Niqab and standing for the judge

November 5, 2019

Back in February 2017  I published a post about a 2016 trial in which Judge Balla of the District Court refused to allow one of the plaintiffs, Ms  Elzahed,  to give evidence with her face covered by a niqab.  In the face of the ruling about how she could give evidence, Ms Elzahed did not give evidence with the inevitable result that the plaintiffs’ case failed.

Judge Balla was also reported to have  made some remarks about Ms Elzahed’s failure to stand for the judge. This is a customary courtesy but a failure to observe it is also now potentially an offence under s 200A of the District Court Act.

Since then there has been a string of further decisions relating to this and to Ms Elzahed’s subsequent prosecution and conviction for her failure to show Judge Balla due respect by refusing to stand when the judge entered or left the court.

I have updated my original post with short details of the published decisions, but given that it is unlikely that anyone will be looking at such an ancient post, I’m also making it a freestanding post.  These are the subsequent related decisions.

Moutia Elzahed & Ors v Commonwealth of Australia and State of New South Wales [2017] NSWDC 160 (30 June 2017)

Judge Balla made a gross sum costs order against the plaintiffs of $158,706.18.

R v Elzahed (No 1) [2018] NSWLC 21 (20 February 2018)

On the second day of the trial of the charges brought against Ms Elzahed, Magistrate Huntsman dismissed a challenge to whether the prosecution had been validly brought. (This related to whether the prosecution had been validly authorised.)

R v Moutiaa Elzahed (No 2) [2018] NSWLC 13 (4 May 2018)

Magistrate Huntsman dismissed a constitutional challenge to the validity of s 200A and convicted Ms Elzahed of 9 offences under section 200A of the District Court Act.  On 11 July 2018 Ms Elzahed was sentenced to 75 hours of community service.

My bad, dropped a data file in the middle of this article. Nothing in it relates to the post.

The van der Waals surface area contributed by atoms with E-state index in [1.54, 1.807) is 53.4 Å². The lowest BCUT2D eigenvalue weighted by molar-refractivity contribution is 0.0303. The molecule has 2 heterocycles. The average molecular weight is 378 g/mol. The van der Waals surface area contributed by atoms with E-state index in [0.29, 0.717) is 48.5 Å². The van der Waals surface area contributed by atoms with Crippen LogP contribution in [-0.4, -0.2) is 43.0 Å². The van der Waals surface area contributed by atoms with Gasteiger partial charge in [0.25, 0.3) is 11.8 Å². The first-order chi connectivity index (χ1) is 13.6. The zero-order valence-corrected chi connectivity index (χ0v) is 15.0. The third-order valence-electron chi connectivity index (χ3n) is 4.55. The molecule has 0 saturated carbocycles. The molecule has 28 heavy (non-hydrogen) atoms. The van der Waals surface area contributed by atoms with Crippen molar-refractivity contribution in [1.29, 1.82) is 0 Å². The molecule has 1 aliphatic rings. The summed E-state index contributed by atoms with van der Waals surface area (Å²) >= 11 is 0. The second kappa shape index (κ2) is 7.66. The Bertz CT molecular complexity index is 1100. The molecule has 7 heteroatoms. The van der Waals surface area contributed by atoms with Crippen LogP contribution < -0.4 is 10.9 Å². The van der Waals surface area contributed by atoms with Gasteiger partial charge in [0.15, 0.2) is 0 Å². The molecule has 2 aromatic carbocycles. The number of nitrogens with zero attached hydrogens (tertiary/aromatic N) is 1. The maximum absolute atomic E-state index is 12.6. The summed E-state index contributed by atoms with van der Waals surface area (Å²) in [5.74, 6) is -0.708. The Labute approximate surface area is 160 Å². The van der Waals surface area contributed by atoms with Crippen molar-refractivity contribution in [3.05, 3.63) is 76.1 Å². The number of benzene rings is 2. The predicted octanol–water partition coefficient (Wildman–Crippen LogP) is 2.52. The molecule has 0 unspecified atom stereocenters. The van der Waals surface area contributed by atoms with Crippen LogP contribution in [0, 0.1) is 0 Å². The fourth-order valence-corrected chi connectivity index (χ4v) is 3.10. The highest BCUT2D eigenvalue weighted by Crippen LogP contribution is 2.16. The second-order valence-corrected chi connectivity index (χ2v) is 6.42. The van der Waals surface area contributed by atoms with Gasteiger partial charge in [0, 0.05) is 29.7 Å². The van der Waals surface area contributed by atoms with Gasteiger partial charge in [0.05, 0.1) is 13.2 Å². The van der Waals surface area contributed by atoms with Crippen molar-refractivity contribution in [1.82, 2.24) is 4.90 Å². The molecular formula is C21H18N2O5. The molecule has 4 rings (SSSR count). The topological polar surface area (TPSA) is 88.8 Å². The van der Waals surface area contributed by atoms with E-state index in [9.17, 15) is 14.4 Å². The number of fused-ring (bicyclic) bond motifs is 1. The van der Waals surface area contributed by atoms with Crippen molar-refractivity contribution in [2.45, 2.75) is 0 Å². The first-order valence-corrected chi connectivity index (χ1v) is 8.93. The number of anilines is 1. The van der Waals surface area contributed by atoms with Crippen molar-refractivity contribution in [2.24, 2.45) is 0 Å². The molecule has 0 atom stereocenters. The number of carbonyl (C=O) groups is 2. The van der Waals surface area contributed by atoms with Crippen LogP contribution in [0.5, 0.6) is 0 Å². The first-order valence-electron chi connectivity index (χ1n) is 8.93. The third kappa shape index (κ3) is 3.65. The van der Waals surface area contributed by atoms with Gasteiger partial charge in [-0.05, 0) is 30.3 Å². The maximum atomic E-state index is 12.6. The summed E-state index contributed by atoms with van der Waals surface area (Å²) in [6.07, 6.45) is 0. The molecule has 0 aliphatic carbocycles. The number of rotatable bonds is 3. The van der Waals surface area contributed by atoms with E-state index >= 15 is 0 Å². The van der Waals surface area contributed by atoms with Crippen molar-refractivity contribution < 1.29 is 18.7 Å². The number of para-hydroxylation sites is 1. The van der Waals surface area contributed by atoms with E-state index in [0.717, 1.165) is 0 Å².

Elzahed v State of New South Wales [2018] NSWCA 103 (18 May 2018)

The Court of Appeal dismissed an appeal against Judge Balla’s decision not to permit Ms Elzahed to give evidence wearing the niqab.

Elzahed v Kaban [2019] NSWSC 670 (7 June 2019)

Justice Harrison dismissed Ms Elzahed’s appeal against conviction of the s 200A offences. He stood over the appeal against sentence for further consideration.

Elzahed v Kaban [2019] NSWSC 1466

29 October 2019 – Justice Harrison granted leave to Ms Elzahed to appeal against the sentence and dismissed the appeal.

Half in love

November 2, 2019

I guess it’s the time of year.

With easeful death, in case anyone is wondering about the title. Actually my feelings  are more ambivalent than that: it’s not that I’m indifferent but at present it is more others’ deaths than my own which preoccupy me and I’m not really in either an aestheticizing or religifying mood about it.

Children and party-goers have been on the streets in Halloween costumes.  Is this a third, anthropological way?   I get the impression that nobody can quite decide whether any close weekend will do – which shows that the roots of the festival are still fairly shallow here.

I’m passing on a performance of the Duruflè Requiem by the choir of St James King Street as part of a service this Saturday for All Souls.  If it were just the music, I’d be attracted, but I’m getting a bit over the religion.  Anyway, friends have taken pity on my home-alone status and invited me to dinner.  How often does that happen these days?

But I did go last Friday night to hear the SSO, conducted by Donald Runnicles, perform the Faure Requiem (the advertised headline) and (in the first half, and more importantly, to me) Strauss’s Death and Transfiguration and Four Last Songs.

My neighbour for these to my left seemed a bit wound up.  Having coughed quite liberally to clear her throat after taking her seat, she glared at me quite wildly when I essayed a much more modest (and mouth-closed) precatory throat clear.  Maybe her glare was equally a warning shot, just to make sure.

She had arrived at the last movement and betrayed her age by the difficulty she had in sitting down.  I’d say she was well into her eighties.  After the last (death referencing with the twittering piccolos) song, she sat still.  The two women to my right who had clapped between each song were impatient: “We have to get to the toilet.”   My neighbour was still slumped in her chair, eyes shut.    The man to her left and I exchanged glances.